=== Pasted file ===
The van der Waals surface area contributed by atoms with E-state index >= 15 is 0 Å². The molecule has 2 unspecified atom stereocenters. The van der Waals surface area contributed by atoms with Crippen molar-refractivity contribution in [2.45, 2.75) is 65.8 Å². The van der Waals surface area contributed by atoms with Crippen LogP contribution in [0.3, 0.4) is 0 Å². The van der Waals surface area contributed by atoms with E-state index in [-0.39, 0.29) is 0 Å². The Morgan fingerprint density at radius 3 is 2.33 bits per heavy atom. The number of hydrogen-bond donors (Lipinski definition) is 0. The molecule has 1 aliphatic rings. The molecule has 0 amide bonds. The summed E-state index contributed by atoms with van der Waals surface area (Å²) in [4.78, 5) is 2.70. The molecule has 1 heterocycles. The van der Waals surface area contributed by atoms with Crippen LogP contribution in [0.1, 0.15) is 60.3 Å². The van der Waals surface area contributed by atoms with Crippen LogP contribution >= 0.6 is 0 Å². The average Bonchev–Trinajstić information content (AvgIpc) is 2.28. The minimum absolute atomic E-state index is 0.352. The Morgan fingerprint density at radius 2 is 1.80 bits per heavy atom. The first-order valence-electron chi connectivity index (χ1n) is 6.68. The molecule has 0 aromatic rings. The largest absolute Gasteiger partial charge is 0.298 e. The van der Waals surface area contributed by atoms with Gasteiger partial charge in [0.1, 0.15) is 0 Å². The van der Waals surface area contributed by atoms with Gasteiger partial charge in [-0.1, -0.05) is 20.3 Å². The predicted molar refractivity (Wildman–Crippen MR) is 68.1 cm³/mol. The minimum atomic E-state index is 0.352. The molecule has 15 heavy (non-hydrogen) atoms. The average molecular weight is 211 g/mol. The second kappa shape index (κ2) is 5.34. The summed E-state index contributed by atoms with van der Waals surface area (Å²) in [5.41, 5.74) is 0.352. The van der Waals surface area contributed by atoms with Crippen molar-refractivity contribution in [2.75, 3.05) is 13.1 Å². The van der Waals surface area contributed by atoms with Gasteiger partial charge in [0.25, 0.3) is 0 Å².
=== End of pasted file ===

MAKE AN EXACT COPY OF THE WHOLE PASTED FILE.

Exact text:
The van der Waals surface area contributed by atoms with E-state index >= 15 is 0 Å². The molecule has 2 unspecified atom stereocenters. The van der Waals surface area contributed by atoms with Crippen molar-refractivity contribution in [2.45, 2.75) is 65.8 Å². The van der Waals surface area contributed by atoms with Crippen LogP contribution in [0.3, 0.4) is 0 Å². The van der Waals surface area contributed by atoms with E-state index in [-0.39, 0.29) is 0 Å². The Morgan fingerprint density at radius 3 is 2.33 bits per heavy atom. The number of hydrogen-bond donors (Lipinski definition) is 0. The molecule has 1 aliphatic rings. The molecule has 0 amide bonds. The summed E-state index contributed by atoms with van der Waals surface area (Å²) in [4.78, 5) is 2.70. The molecule has 1 heterocycles. The van der Waals surface area contributed by atoms with Crippen LogP contribution in [0.1, 0.15) is 60.3 Å². The van der Waals surface area contributed by atoms with Crippen LogP contribution >= 0.6 is 0 Å². The average Bonchev–Trinajstić information content (AvgIpc) is 2.28. The minimum absolute atomic E-state index is 0.352. The Morgan fingerprint density at radius 2 is 1.80 bits per heavy atom. The first-order valence-electron chi connectivity index (χ1n) is 6.68. The molecule has 0 aromatic rings. The largest absolute Gasteiger partial charge is 0.298 e. The van der Waals surface area contributed by atoms with Gasteiger partial charge in [0.1, 0.15) is 0 Å². The van der Waals surface area contributed by atoms with Gasteiger partial charge in [-0.1, -0.05) is 20.3 Å². The predicted molar refractivity (Wildman–Crippen MR) is 68.1 cm³/mol. The minimum atomic E-state index is 0.352. The molecule has 15 heavy (non-hydrogen) atoms. The average molecular weight is 211 g/mol. The second kappa shape index (κ2) is 5.34. The summed E-state index contributed by atoms with van der Waals surface area (Å²) in [5.41, 5.74) is 0.352. The van der Waals surface area contributed by atoms with Crippen molar-refractivity contribution in [2.75, 3.05) is 13.1 Å². The van der Waals surface area contributed by atoms with Gasteiger partial charge in [0.25, 0.3) is 0 Å².